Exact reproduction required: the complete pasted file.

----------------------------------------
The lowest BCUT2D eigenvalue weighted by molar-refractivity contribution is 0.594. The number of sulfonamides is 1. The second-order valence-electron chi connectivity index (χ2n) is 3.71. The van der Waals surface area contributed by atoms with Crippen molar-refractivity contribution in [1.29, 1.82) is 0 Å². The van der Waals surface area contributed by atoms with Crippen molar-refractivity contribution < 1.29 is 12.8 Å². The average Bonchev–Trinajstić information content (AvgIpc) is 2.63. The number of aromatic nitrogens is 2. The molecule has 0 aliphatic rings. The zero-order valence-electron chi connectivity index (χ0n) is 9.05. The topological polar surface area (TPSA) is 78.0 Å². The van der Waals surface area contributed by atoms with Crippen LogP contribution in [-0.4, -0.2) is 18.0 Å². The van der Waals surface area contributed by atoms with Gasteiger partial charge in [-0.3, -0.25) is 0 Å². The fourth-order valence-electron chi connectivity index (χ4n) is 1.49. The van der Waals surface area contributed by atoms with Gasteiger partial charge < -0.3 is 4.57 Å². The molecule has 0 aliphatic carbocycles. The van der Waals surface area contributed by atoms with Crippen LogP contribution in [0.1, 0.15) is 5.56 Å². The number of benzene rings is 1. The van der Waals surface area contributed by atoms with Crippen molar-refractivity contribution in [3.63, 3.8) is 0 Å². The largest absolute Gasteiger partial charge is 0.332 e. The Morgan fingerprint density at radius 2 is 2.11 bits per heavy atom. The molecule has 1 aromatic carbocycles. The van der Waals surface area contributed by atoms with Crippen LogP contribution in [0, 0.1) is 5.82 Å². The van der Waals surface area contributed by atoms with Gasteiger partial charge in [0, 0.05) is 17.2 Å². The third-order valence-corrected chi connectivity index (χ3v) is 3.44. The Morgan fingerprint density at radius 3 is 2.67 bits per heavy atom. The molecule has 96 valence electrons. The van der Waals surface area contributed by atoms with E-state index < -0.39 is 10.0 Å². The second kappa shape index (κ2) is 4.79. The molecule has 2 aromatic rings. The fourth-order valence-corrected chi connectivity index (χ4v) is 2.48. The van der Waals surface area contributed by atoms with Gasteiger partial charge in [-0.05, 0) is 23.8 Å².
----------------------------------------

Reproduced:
The lowest BCUT2D eigenvalue weighted by molar-refractivity contribution is 0.594. The number of sulfonamides is 1. The second-order valence-electron chi connectivity index (χ2n) is 3.71. The van der Waals surface area contributed by atoms with Crippen molar-refractivity contribution in [1.29, 1.82) is 0 Å². The van der Waals surface area contributed by atoms with Crippen molar-refractivity contribution < 1.29 is 12.8 Å². The average Bonchev–Trinajstić information content (AvgIpc) is 2.63. The number of aromatic nitrogens is 2. The molecule has 0 aliphatic rings. The zero-order valence-electron chi connectivity index (χ0n) is 9.05. The topological polar surface area (TPSA) is 78.0 Å². The van der Waals surface area contributed by atoms with Crippen LogP contribution in [-0.4, -0.2) is 18.0 Å². The van der Waals surface area contributed by atoms with Gasteiger partial charge in [-0.3, -0.25) is 0 Å². The fourth-order valence-electron chi connectivity index (χ4n) is 1.49. The van der Waals surface area contributed by atoms with Gasteiger partial charge < -0.3 is 4.57 Å². The molecule has 0 aliphatic carbocycles. The van der Waals surface area contributed by atoms with Crippen LogP contribution in [0.1, 0.15) is 5.56 Å². The number of benzene rings is 1. The van der Waals surface area contributed by atoms with Crippen molar-refractivity contribution in [3.63, 3.8) is 0 Å². The largest absolute Gasteiger partial charge is 0.332 e. The Morgan fingerprint density at radius 2 is 2.11 bits per heavy atom. The molecule has 1 aromatic carbocycles. The van der Waals surface area contributed by atoms with Crippen LogP contribution in [0, 0.1) is 5.82 Å². The van der Waals surface area contributed by atoms with Gasteiger partial charge in [0, 0.05) is 17.2 Å². The third-order valence-corrected chi connectivity index (χ3v) is 3.44. The Morgan fingerprint density at radius 3 is 2.67 bits per heavy atom. The molecule has 96 valence electrons. The van der Waals surface area contributed by atoms with E-state index < -0.39 is 10.0 Å². The second kappa shape index (κ2) is 4.79. The molecule has 2 aromatic rings. The fourth-order valence-corrected chi connectivity index (χ4v) is 2.48. The van der Waals surface area contributed by atoms with Gasteiger partial charge in [-0.05, 0) is 23.8 Å².